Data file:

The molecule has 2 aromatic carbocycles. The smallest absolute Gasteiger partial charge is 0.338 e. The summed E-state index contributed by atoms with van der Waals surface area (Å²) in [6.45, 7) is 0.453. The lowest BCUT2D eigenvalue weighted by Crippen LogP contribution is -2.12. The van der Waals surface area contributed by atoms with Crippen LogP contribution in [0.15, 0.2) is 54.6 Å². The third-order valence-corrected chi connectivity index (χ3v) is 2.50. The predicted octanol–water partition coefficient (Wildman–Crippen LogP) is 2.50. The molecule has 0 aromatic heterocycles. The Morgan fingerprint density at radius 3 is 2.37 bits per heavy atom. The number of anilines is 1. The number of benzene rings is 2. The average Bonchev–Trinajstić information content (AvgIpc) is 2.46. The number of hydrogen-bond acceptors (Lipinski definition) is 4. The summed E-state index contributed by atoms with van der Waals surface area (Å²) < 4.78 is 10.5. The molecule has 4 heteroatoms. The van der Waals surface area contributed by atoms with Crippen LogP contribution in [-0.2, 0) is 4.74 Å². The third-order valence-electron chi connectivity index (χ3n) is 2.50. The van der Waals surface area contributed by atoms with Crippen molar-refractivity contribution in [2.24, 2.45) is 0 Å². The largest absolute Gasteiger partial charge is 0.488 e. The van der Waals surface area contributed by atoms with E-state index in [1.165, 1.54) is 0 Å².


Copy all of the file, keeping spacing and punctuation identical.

The molecule has 2 aromatic carbocycles. The smallest absolute Gasteiger partial charge is 0.338 e. The summed E-state index contributed by atoms with van der Waals surface area (Å²) in [6.45, 7) is 0.453. The lowest BCUT2D eigenvalue weighted by Crippen LogP contribution is -2.12. The van der Waals surface area contributed by atoms with Crippen LogP contribution in [0.15, 0.2) is 54.6 Å². The third-order valence-corrected chi connectivity index (χ3v) is 2.50. The predicted octanol–water partition coefficient (Wildman–Crippen LogP) is 2.50. The molecule has 0 aromatic heterocycles. The Morgan fingerprint density at radius 3 is 2.37 bits per heavy atom. The number of anilines is 1. The number of benzene rings is 2. The average Bonchev–Trinajstić information content (AvgIpc) is 2.46. The number of hydrogen-bond acceptors (Lipinski definition) is 4. The summed E-state index contributed by atoms with van der Waals surface area (Å²) < 4.78 is 10.5. The molecule has 4 heteroatoms. The van der Waals surface area contributed by atoms with Crippen LogP contribution in [-0.2, 0) is 4.74 Å². The third-order valence-electron chi connectivity index (χ3n) is 2.50. The van der Waals surface area contributed by atoms with Crippen molar-refractivity contribution in [2.24, 2.45) is 0 Å². The largest absolute Gasteiger partial charge is 0.488 e. The van der Waals surface area contributed by atoms with E-state index in [1.165, 1.54) is 0 Å².